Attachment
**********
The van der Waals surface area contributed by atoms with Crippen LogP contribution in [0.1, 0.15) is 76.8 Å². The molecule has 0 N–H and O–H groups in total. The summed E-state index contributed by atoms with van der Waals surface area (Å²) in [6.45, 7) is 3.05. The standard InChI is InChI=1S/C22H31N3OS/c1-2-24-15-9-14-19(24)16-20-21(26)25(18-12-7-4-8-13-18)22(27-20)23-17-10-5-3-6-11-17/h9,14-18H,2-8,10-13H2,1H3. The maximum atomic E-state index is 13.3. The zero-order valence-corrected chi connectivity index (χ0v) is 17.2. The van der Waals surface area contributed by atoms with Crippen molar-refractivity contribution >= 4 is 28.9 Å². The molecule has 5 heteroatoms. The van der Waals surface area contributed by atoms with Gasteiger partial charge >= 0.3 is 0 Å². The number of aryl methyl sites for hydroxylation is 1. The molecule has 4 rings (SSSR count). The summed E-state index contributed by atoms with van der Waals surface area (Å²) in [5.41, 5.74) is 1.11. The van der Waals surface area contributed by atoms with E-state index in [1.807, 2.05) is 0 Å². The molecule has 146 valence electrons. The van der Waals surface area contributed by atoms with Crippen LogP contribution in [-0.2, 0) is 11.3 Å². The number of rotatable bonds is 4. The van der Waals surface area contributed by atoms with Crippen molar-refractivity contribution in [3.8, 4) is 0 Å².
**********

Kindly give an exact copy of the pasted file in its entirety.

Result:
The van der Waals surface area contributed by atoms with Crippen LogP contribution in [0.1, 0.15) is 76.8 Å². The molecule has 0 N–H and O–H groups in total. The summed E-state index contributed by atoms with van der Waals surface area (Å²) in [6.45, 7) is 3.05. The standard InChI is InChI=1S/C22H31N3OS/c1-2-24-15-9-14-19(24)16-20-21(26)25(18-12-7-4-8-13-18)22(27-20)23-17-10-5-3-6-11-17/h9,14-18H,2-8,10-13H2,1H3. The maximum atomic E-state index is 13.3. The zero-order valence-corrected chi connectivity index (χ0v) is 17.2. The van der Waals surface area contributed by atoms with Crippen molar-refractivity contribution >= 4 is 28.9 Å². The molecule has 5 heteroatoms. The van der Waals surface area contributed by atoms with Gasteiger partial charge >= 0.3 is 0 Å². The number of aryl methyl sites for hydroxylation is 1. The molecule has 4 rings (SSSR count). The summed E-state index contributed by atoms with van der Waals surface area (Å²) in [5.41, 5.74) is 1.11. The van der Waals surface area contributed by atoms with E-state index in [1.807, 2.05) is 0 Å². The molecule has 146 valence electrons. The van der Waals surface area contributed by atoms with Crippen LogP contribution in [-0.2, 0) is 11.3 Å². The number of rotatable bonds is 4. The van der Waals surface area contributed by atoms with Crippen molar-refractivity contribution in [3.8, 4) is 0 Å².